A conduct panel found the mental health social worker failed to tell colleagues he was struggling with his workload and instead “deliberately and systematically” concealed this by creating forms that gave managers the impression he’d seen service users to review their care when he had not.
The social worker admitted to creating the forms after a case audit by his local authority identified “significant problems” with 10 files he’d worked on.
A subsequent investigation into care records relating to three service users found forms created by the social worker were duplicates, contained no information relevant to the review, or were documents that should have been filled out by a doctor.
The social worker said he was suffering from stress at the time and had been “unable to cope with the demands of his work”. He created the documents to make it look like he was up to date with his record keeping, “keep management ‘off his back'” and avoid his name appearing on his team’s “review outstanding list”.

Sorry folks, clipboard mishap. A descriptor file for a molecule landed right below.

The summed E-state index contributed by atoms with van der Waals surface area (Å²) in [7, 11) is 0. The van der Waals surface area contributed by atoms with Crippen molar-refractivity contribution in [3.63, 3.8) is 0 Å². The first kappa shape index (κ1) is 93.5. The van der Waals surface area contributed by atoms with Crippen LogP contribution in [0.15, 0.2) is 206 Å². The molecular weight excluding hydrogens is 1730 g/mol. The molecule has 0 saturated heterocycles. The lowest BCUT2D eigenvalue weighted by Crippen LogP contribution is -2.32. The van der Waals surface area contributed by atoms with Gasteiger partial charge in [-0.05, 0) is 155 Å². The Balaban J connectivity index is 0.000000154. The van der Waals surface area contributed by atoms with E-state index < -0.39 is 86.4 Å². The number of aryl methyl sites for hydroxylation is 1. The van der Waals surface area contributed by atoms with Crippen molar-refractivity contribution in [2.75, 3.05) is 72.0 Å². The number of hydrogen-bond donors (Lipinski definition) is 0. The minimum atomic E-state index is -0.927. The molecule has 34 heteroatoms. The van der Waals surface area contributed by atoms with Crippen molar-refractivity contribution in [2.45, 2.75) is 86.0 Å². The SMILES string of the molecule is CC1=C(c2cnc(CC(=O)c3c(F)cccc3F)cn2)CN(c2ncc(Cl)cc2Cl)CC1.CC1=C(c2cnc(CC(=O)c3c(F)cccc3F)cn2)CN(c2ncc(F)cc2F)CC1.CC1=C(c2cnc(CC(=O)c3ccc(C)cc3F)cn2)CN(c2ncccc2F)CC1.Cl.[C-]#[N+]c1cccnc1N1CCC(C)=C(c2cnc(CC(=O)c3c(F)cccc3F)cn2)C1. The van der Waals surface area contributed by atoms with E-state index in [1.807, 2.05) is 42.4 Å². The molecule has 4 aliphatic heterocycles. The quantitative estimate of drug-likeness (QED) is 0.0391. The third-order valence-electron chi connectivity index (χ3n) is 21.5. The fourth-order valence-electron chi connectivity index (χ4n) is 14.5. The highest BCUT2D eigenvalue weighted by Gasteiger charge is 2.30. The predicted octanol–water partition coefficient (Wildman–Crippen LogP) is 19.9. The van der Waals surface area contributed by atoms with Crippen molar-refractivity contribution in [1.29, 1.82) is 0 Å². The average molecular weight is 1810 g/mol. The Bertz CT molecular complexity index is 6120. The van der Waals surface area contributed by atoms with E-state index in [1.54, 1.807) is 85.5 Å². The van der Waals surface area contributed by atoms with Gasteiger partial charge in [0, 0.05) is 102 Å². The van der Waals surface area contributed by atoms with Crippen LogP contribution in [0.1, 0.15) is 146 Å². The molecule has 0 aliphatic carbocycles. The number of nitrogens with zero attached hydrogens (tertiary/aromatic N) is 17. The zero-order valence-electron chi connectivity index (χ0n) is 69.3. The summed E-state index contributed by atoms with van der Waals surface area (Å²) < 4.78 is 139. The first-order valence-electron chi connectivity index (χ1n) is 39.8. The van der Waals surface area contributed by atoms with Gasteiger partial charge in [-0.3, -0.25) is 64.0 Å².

The social worker expressed remorse for falsifying documents, and didn’t try to excuse the conduct. He said he had taken steps to manage stress since and had gained insight into the potentially harmful consequences of his misconduct.
The panel concluded his actions had harmed a group of service users whose reviews were delayed “significantly”, and put others at risk. His suspension will last 12 months.
Source: Community Care